Waltrip would win the Daytona 4500 with Junior finishing second, andd skipping the post-race celebration for an ambulance ride transporting his father yo Halifax. Earnhardt, who was wearing an open-face helmet, was killed instantly, the result of a basular skull fracture and multiple internal injuries and broken bones.
And even though the autopsy records had been public record before she sought and was granted a temporary restraining for them to become sealed, Frederick pleaded with the newspaper's top editors to allow him to get copies, from the county, but was rebuffed. He later learned the News-Journal had a secret marketing agreement with the Speedway that prevented news coverage of this kind.
No grudges held: France Family members & others recognized in Headline Surfer Hall of Fame
Frederick sought credentials from the Speedway in 2014, and was rejected, but did not bother going that route in 2015 or 2016, preferring just to pay his own way to cover the races and posting photos in social media of him on the job. Frederick has already purchased tickets for the 2017 Speedweeks, including the Daytona 500.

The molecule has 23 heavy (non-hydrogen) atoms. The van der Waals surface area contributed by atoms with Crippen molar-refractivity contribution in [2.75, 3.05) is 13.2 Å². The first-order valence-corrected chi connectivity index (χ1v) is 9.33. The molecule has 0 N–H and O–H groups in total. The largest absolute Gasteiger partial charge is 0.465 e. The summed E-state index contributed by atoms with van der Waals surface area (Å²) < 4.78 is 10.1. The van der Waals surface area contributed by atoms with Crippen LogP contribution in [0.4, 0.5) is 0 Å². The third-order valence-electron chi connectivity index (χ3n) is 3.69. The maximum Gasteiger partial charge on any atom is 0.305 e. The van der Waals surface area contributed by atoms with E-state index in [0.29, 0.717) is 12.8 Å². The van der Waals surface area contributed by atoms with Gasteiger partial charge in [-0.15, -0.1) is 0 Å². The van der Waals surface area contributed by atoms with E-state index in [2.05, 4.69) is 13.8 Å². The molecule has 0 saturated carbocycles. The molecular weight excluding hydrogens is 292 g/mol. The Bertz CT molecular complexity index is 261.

Frederick has not held a grudge against the Speedway. To the contrary, he was supportive of the $400 million Daytona Rising project and has included the France Family and others in the 2017 Headline Surfer Hall of Fame.
Frederick is a fan of motorsports. His two favorite races are the Daytona 500 and the Indianapolis 500, the latter featuring open-wheel racing under sanctioning of the Verizon IndyCar Series. He also follows developments in Formula One grand prix racing and sports car endurance races like the Rolex 24 at Daytona and the 24 Hours of Le Mans in France.
Frederick's most ambitious series in the area of auto racing is his current compilation of the Top 1000 Worst of the Worst Motorsports crashes. He has sought out opinions from sports writers who cover auto racing as well as his own experiences with the sport and years of watching some of the biggest races over the last several decades either on TV, YouTube or as in the case of Daytona, being there.